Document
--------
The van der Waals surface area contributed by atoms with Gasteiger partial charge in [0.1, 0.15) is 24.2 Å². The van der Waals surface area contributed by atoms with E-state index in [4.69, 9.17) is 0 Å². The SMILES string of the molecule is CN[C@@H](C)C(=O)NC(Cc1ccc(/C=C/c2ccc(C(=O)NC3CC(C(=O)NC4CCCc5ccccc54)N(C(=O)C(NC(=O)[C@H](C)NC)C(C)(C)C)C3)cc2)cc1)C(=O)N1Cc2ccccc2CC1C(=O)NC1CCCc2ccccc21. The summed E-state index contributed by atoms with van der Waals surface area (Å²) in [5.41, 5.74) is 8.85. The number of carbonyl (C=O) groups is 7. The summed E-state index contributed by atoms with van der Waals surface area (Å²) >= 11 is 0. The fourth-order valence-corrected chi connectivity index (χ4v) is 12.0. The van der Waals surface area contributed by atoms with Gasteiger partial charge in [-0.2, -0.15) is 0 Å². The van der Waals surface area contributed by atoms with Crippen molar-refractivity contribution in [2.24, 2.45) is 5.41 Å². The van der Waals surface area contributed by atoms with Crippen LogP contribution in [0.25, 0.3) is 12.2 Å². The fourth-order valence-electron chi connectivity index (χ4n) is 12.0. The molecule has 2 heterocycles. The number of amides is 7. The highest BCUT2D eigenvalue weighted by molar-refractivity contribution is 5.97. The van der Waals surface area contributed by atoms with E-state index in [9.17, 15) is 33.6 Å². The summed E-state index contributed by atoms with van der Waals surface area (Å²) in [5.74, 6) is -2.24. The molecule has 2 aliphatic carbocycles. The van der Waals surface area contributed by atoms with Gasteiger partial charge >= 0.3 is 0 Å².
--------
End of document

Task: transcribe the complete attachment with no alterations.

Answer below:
The van der Waals surface area contributed by atoms with Gasteiger partial charge in [0.1, 0.15) is 24.2 Å². The van der Waals surface area contributed by atoms with E-state index in [4.69, 9.17) is 0 Å². The SMILES string of the molecule is CN[C@@H](C)C(=O)NC(Cc1ccc(/C=C/c2ccc(C(=O)NC3CC(C(=O)NC4CCCc5ccccc54)N(C(=O)C(NC(=O)[C@H](C)NC)C(C)(C)C)C3)cc2)cc1)C(=O)N1Cc2ccccc2CC1C(=O)NC1CCCc2ccccc21. The summed E-state index contributed by atoms with van der Waals surface area (Å²) in [5.41, 5.74) is 8.85. The number of carbonyl (C=O) groups is 7. The summed E-state index contributed by atoms with van der Waals surface area (Å²) >= 11 is 0. The fourth-order valence-corrected chi connectivity index (χ4v) is 12.0. The van der Waals surface area contributed by atoms with Gasteiger partial charge in [-0.2, -0.15) is 0 Å². The van der Waals surface area contributed by atoms with Crippen molar-refractivity contribution in [2.24, 2.45) is 5.41 Å². The van der Waals surface area contributed by atoms with Crippen LogP contribution in [0.25, 0.3) is 12.2 Å². The fourth-order valence-electron chi connectivity index (χ4n) is 12.0. The molecule has 2 heterocycles. The number of amides is 7. The highest BCUT2D eigenvalue weighted by molar-refractivity contribution is 5.97. The van der Waals surface area contributed by atoms with E-state index in [9.17, 15) is 33.6 Å². The summed E-state index contributed by atoms with van der Waals surface area (Å²) in [5.74, 6) is -2.24. The molecule has 2 aliphatic carbocycles. The van der Waals surface area contributed by atoms with Gasteiger partial charge >= 0.3 is 0 Å².